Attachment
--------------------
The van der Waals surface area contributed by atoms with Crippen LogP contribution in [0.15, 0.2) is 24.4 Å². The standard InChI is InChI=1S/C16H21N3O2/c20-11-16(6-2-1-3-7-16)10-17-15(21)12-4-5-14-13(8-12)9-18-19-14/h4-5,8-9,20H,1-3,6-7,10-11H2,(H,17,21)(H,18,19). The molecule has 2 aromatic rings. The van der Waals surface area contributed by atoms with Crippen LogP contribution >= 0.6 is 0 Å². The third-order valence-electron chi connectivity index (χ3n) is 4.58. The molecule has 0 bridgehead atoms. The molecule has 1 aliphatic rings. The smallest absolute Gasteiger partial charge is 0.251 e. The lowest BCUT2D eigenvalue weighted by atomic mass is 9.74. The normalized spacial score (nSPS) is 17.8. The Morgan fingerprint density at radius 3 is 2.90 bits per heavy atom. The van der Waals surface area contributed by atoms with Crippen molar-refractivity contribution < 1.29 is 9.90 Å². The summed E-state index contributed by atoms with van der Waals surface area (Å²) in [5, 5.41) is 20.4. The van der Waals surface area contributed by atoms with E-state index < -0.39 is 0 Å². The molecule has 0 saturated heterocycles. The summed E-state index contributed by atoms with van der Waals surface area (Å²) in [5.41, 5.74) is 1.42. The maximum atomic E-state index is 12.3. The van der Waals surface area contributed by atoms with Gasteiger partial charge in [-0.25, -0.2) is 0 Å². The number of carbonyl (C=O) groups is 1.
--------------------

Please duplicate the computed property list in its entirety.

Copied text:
The van der Waals surface area contributed by atoms with Crippen LogP contribution in [0.15, 0.2) is 24.4 Å². The standard InChI is InChI=1S/C16H21N3O2/c20-11-16(6-2-1-3-7-16)10-17-15(21)12-4-5-14-13(8-12)9-18-19-14/h4-5,8-9,20H,1-3,6-7,10-11H2,(H,17,21)(H,18,19). The molecule has 2 aromatic rings. The van der Waals surface area contributed by atoms with Crippen LogP contribution >= 0.6 is 0 Å². The third-order valence-electron chi connectivity index (χ3n) is 4.58. The molecule has 0 bridgehead atoms. The molecule has 1 aliphatic rings. The smallest absolute Gasteiger partial charge is 0.251 e. The lowest BCUT2D eigenvalue weighted by atomic mass is 9.74. The normalized spacial score (nSPS) is 17.8. The Morgan fingerprint density at radius 3 is 2.90 bits per heavy atom. The van der Waals surface area contributed by atoms with Crippen molar-refractivity contribution < 1.29 is 9.90 Å². The summed E-state index contributed by atoms with van der Waals surface area (Å²) in [5, 5.41) is 20.4. The van der Waals surface area contributed by atoms with E-state index < -0.39 is 0 Å². The molecule has 0 saturated heterocycles. The summed E-state index contributed by atoms with van der Waals surface area (Å²) in [5.41, 5.74) is 1.42. The maximum atomic E-state index is 12.3. The van der Waals surface area contributed by atoms with Gasteiger partial charge in [-0.25, -0.2) is 0 Å². The number of carbonyl (C=O) groups is 1.